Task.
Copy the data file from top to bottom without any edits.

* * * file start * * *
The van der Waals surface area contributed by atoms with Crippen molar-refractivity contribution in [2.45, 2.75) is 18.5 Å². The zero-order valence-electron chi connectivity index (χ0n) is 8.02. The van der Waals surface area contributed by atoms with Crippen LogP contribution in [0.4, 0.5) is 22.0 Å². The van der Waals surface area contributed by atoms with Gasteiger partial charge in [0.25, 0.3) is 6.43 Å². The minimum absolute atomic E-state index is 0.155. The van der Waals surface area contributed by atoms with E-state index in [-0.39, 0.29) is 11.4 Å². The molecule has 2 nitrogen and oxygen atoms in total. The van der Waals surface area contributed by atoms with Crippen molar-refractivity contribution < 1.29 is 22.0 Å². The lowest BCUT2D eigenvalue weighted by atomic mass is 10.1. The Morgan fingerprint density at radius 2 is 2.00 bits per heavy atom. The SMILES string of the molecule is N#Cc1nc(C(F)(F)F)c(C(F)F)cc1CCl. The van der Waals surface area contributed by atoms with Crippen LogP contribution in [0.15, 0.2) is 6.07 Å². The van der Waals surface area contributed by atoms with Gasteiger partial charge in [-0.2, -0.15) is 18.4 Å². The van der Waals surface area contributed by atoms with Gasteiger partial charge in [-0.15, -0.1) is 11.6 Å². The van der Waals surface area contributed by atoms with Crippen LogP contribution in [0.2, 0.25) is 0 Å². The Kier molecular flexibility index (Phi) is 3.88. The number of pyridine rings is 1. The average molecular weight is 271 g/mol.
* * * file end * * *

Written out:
The van der Waals surface area contributed by atoms with Crippen molar-refractivity contribution in [2.45, 2.75) is 18.5 Å². The zero-order valence-electron chi connectivity index (χ0n) is 8.02. The van der Waals surface area contributed by atoms with Crippen LogP contribution in [0.4, 0.5) is 22.0 Å². The van der Waals surface area contributed by atoms with Gasteiger partial charge in [0.25, 0.3) is 6.43 Å². The minimum absolute atomic E-state index is 0.155. The van der Waals surface area contributed by atoms with E-state index in [-0.39, 0.29) is 11.4 Å². The molecule has 2 nitrogen and oxygen atoms in total. The van der Waals surface area contributed by atoms with Crippen molar-refractivity contribution < 1.29 is 22.0 Å². The lowest BCUT2D eigenvalue weighted by atomic mass is 10.1. The Morgan fingerprint density at radius 2 is 2.00 bits per heavy atom. The SMILES string of the molecule is N#Cc1nc(C(F)(F)F)c(C(F)F)cc1CCl. The van der Waals surface area contributed by atoms with Crippen LogP contribution in [0.15, 0.2) is 6.07 Å². The van der Waals surface area contributed by atoms with Gasteiger partial charge in [-0.2, -0.15) is 18.4 Å². The van der Waals surface area contributed by atoms with Gasteiger partial charge in [-0.15, -0.1) is 11.6 Å². The van der Waals surface area contributed by atoms with Crippen LogP contribution in [0.2, 0.25) is 0 Å². The Kier molecular flexibility index (Phi) is 3.88. The number of pyridine rings is 1. The average molecular weight is 271 g/mol.